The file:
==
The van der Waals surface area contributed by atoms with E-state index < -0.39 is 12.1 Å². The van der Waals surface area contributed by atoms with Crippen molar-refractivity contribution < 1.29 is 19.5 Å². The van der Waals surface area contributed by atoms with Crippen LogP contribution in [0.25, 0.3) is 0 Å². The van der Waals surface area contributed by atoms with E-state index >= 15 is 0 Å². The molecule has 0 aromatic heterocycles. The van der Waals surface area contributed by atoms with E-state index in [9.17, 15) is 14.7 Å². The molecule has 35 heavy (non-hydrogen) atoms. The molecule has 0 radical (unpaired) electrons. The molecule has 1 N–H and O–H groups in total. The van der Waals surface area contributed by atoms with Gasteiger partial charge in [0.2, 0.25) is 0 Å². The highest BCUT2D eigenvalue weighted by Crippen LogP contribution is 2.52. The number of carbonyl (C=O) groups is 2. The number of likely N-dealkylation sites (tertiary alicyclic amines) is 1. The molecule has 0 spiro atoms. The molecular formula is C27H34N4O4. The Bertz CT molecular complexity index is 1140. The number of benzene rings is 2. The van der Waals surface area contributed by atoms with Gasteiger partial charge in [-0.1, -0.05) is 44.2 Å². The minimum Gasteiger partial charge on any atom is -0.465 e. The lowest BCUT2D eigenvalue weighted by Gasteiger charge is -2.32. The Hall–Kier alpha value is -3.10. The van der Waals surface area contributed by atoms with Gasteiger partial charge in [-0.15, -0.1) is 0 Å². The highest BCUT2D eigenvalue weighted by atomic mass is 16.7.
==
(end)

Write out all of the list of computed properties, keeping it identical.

The van der Waals surface area contributed by atoms with E-state index < -0.39 is 12.1 Å². The van der Waals surface area contributed by atoms with Crippen molar-refractivity contribution < 1.29 is 19.5 Å². The van der Waals surface area contributed by atoms with Crippen LogP contribution in [0.25, 0.3) is 0 Å². The van der Waals surface area contributed by atoms with E-state index >= 15 is 0 Å². The molecule has 0 aromatic heterocycles. The van der Waals surface area contributed by atoms with E-state index in [9.17, 15) is 14.7 Å². The molecule has 35 heavy (non-hydrogen) atoms. The molecule has 0 radical (unpaired) electrons. The molecule has 1 N–H and O–H groups in total. The van der Waals surface area contributed by atoms with Gasteiger partial charge in [0.2, 0.25) is 0 Å². The highest BCUT2D eigenvalue weighted by Crippen LogP contribution is 2.52. The number of carbonyl (C=O) groups is 2. The number of likely N-dealkylation sites (tertiary alicyclic amines) is 1. The molecule has 0 spiro atoms. The molecular formula is C27H34N4O4. The Bertz CT molecular complexity index is 1140. The number of benzene rings is 2. The van der Waals surface area contributed by atoms with Gasteiger partial charge in [-0.1, -0.05) is 44.2 Å². The minimum Gasteiger partial charge on any atom is -0.465 e. The lowest BCUT2D eigenvalue weighted by Gasteiger charge is -2.32. The Hall–Kier alpha value is -3.10. The van der Waals surface area contributed by atoms with Gasteiger partial charge in [-0.15, -0.1) is 0 Å². The highest BCUT2D eigenvalue weighted by atomic mass is 16.7.